Susan Sontag (1933-2004) was an essayist, novelist, activist, film-maker, philosopher and teacher. On March 16, 2000, while on tour for what would be her final novel, “In America,” she was interviewed by Richard Wolinsky and Richard A. Lupoff in San Francisco.
From Wikipedia (with links): Among her best known works are On Photography, Against Interpretation, Styles of Radical Will, The Way We Live Now, Illness as Metaphor, Regarding the Pain of Others, The Volcano Lover, and In America.
From Wikipedia: “Sontag was active in writing and speaking about, or travelling to, areas of conflict, including during the Vietnam War and the Siege of Sarajevo. She wrote extensively about photography, culture and media, AIDS and illness, human rights, and communism and leftist ideology. Although her essays and speeches sometimes drew controversy, she has been described as “one of the most influential critics of her generation.”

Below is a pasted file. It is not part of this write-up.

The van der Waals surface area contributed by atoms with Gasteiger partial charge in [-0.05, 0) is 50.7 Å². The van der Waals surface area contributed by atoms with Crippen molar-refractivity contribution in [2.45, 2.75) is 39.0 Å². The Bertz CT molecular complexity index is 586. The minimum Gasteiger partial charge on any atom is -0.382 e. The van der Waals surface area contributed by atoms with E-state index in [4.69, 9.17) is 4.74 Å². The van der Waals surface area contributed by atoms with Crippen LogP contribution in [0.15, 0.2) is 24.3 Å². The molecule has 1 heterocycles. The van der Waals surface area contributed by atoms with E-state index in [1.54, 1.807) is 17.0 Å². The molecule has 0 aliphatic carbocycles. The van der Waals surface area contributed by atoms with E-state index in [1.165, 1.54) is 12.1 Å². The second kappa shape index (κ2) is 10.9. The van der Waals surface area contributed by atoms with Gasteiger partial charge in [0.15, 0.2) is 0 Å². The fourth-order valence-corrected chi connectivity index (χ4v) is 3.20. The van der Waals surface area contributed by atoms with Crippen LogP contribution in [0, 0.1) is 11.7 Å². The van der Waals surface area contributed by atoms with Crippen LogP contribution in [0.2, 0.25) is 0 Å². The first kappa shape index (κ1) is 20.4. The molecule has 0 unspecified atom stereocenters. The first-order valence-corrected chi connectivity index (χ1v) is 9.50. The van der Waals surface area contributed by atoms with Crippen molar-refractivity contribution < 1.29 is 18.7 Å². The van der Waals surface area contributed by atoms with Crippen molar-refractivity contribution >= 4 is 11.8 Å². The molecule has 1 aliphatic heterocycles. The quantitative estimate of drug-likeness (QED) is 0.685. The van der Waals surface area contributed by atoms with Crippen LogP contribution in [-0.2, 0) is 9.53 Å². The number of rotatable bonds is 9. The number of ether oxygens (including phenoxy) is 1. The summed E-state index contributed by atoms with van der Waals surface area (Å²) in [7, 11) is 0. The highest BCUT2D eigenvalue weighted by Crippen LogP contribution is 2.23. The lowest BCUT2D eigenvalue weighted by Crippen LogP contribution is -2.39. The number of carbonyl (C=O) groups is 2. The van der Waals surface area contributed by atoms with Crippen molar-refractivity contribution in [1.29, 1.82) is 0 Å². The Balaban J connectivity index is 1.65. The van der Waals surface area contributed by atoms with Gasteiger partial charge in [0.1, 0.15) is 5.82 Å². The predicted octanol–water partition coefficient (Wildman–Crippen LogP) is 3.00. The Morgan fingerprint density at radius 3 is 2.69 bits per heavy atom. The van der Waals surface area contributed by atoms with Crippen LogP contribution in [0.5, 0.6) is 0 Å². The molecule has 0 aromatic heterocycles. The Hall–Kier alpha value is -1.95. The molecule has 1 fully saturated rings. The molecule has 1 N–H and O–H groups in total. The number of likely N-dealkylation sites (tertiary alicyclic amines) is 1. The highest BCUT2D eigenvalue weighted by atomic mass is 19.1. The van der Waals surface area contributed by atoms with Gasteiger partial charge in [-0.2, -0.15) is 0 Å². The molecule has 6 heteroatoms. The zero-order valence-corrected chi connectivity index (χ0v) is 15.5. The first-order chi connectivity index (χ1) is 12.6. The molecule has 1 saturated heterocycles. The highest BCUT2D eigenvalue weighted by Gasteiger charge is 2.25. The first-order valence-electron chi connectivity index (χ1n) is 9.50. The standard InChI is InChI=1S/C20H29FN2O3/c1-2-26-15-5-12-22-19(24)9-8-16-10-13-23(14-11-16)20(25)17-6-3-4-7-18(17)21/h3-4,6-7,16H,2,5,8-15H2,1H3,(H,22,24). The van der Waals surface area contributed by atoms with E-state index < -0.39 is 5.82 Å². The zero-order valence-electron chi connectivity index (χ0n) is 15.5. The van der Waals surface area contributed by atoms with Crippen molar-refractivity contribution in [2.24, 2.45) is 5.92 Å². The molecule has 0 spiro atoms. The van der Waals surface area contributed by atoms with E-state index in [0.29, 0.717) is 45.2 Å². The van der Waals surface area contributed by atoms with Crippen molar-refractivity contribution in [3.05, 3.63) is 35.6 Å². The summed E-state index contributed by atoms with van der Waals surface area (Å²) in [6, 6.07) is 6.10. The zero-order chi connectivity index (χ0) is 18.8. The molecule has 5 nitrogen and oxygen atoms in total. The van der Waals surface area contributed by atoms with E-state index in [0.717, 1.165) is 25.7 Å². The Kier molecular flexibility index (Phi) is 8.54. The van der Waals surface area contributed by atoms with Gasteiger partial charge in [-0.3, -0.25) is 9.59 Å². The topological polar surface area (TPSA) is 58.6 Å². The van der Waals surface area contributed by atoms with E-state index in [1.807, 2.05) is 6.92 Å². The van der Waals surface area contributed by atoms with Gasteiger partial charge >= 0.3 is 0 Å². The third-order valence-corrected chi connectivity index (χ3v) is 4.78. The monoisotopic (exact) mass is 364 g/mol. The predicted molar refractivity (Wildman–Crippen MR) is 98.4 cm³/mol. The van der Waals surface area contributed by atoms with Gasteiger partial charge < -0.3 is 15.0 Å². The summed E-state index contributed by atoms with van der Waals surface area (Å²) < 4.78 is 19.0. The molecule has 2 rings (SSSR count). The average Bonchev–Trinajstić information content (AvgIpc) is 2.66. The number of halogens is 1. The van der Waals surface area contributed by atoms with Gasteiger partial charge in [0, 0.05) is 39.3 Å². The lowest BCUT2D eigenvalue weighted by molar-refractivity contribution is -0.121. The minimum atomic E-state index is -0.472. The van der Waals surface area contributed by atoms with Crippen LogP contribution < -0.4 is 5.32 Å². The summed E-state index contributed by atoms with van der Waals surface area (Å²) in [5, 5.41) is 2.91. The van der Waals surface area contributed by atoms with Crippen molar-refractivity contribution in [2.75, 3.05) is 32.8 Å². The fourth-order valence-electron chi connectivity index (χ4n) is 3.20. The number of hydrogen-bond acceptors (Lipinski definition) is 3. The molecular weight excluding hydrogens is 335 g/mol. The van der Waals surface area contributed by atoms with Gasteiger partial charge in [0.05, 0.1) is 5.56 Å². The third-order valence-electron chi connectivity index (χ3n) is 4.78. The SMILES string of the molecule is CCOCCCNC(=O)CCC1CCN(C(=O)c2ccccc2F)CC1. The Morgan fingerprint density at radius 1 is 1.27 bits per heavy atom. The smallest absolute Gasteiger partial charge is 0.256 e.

In her final four years after this interview, Susan Sontag published a long essay, Regarding the Pain of Others in 2003, concerning the visual representation of war and violence. Following her death, a collection of essays and speeches was published in 2007, and her journals and notebooks were published in two volumes, in 2008 and 2012. She died of leukemia on December 28, 2004 at the age of 71. Her illness and death were chronicled in the book Swimming in a Sea of Death by her son David Rieff. Am award-winning 2014 documentary on her life, Regarding Susan Sontag, is now available on Kanopy, the streaming app available free through your local library.
This interview and was digitized and re-edited in 2006 by Richard Wolinsky and has not been aired in thirteen years. An 34-minute extended version can be found as a Radio Wolinsky podcast.